OSTI ID: 1414451; OSTI ID: 1421742; OSTI ID: 1421972; OSTI ID: 1429604

Dunn, Jennifer B., Biddy, Mary, Jones, Susanne, Cai, Hao, Benavides, Pahola Thathiana, Markham, Jennifer, Tao, Ling, Tan, Eric, Kinchin, Christopher, Davis, Ryan, Dutta, Abhijit, Bearden, Mark, Clayton, Christopher, Phillips, Steven, Rappé, Kenneth, and Lamers, Patrick. Environmental, Economic, and Scalability Considerations and Trends of Selected Fuel Economy-Enhancing Biomass-Derived Blendstocks. United States: N. p., Web. doi:10.1021/acssuschemeng.7b02871.
Dunn, Jennifer B., Biddy, Mary, Jones, Susanne, Cai, Hao, Benavides, Pahola Thathiana, Markham, Jennifer, Tao, Ling, Tan, Eric, Kinchin, Christopher, Davis, Ryan, Dutta, Abhijit, Bearden, Mark, Clayton, Christopher, Phillips, Steven, Rappé, Kenneth, & Lamers, Patrick. Environmental, Economic, and Scalability Considerations and Trends of Selected Fuel Economy-Enhancing Biomass-Derived Blendstocks. United States. doi:10.1021/acssuschemeng.7b02871.
Dunn, Jennifer B., Biddy, Mary, Jones, Susanne, Cai, Hao, Benavides, Pahola Thathiana, Markham, Jennifer, Tao, Ling, Tan, Eric, Kinchin, Christopher, Davis, Ryan, Dutta, Abhijit, Bearden, Mark, Clayton, Christopher, Phillips, Steven, Rappé, Kenneth, and Lamers, Patrick. 2017. "Environmental, Economic, and Scalability Considerations and Trends of Selected Fuel Economy-Enhancing Biomass-Derived Blendstocks". United States. doi:10.1021/acssuschemeng.7b02871.
@article{osti_1413153,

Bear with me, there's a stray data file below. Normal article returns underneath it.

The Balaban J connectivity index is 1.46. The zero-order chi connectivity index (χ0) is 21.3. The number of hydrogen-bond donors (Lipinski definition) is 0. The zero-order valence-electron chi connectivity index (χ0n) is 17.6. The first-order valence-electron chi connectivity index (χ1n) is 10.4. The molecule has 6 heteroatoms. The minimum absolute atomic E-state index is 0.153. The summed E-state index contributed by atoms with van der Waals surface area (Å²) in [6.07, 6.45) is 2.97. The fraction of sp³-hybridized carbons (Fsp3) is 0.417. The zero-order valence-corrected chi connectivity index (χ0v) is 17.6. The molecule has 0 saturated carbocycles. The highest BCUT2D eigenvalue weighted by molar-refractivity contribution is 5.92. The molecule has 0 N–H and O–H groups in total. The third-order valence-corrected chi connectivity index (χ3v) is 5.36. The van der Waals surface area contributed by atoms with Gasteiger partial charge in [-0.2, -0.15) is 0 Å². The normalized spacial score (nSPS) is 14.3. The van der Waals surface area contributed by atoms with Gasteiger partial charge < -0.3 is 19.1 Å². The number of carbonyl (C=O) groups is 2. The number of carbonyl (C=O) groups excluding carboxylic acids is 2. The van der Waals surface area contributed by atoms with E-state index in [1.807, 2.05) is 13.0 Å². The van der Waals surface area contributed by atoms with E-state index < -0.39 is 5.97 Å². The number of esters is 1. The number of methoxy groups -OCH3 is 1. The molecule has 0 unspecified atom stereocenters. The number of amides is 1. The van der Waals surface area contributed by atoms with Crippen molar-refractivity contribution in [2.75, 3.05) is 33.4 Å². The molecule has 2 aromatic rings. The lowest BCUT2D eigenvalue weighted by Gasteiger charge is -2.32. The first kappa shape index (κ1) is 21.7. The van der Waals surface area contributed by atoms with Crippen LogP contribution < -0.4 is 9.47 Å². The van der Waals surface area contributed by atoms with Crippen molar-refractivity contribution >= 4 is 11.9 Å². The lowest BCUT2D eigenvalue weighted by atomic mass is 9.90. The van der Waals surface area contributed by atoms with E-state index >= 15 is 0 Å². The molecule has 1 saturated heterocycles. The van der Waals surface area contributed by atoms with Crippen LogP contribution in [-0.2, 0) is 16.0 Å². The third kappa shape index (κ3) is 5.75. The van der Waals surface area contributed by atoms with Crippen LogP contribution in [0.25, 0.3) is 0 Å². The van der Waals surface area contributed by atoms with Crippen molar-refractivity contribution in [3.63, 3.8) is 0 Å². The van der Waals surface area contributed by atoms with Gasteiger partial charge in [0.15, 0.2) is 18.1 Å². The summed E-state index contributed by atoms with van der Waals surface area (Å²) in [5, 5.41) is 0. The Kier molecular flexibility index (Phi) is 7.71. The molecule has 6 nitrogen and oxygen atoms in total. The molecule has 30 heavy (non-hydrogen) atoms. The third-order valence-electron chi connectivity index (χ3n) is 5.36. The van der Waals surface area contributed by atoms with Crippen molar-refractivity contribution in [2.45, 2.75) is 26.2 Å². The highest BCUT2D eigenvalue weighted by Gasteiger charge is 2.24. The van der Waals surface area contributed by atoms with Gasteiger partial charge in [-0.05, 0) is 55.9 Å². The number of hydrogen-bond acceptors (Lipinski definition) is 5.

title = {Environmental, Economic, and Scalability Considerations and Trends of Selected Fuel Economy-Enhancing Biomass-Derived Blendstocks},
author = {Dunn, Jennifer B. and Biddy, Mary and Jones, Susanne and Cai, Hao and Benavides, Pahola Thathiana and Markham, Jennifer and Tao, Ling and Tan, Eric and Kinchin, Christopher and Davis, Ryan and Dutta, Abhijit and Bearden, Mark and Clayton, Christopher and Phillips, Steven and Rappé, Kenneth and Lamers, Patrick},
abstractNote = {24 biomass-derived compounds and mixtures, identified based on their physical properties, that could be blended into fuels to improve spark ignition engine fuel economy were assessed for their economic, technology readiness and economic, and environmental viability. These bio-blendstocks were modeled to be produced biochemically, thermochemically, or through hybrid processes. To carry out the assessment, 17 metrics were developed for which each bio-blendstock was determined to be favorable, neutral, or unfavorable. Cellulosic ethanol was included as a reference case. Overall, bio-blendstock yields in biochemical processes were lower than in thermochemical processes, in which all biomass, including lignin, is converted to a product. Bio-blendstock yields were a key determinant in overall viability. Key knowledge gaps included the degree of purity needed for use as a bio-blendstock as compared to a chemical. Less stringent purification requirements for fuels could cut processing costs and environmental impacts. Additionally, more information is needed on the blending behavior of many of these bio-blendstocks with gasoline to support the technology readiness evaluation. Overall, the technology to produce many of these blendstocks from biomass is emerging and as it matures, these assessments must be revisited. Importantly, considering economic, environmental, and technology readiness factors in addition to physical properties of blendstocks that could be used to boost fuel economy can help spotlight those most likely to be viable in the near term.},
doi = {10.1021/acssuschemeng.7b02871},
journal = {ACS Sustainable Chemistry & Engineering},
number = 1,
volume = 6,
place = {United States},
year = {2017},
month = {10}
}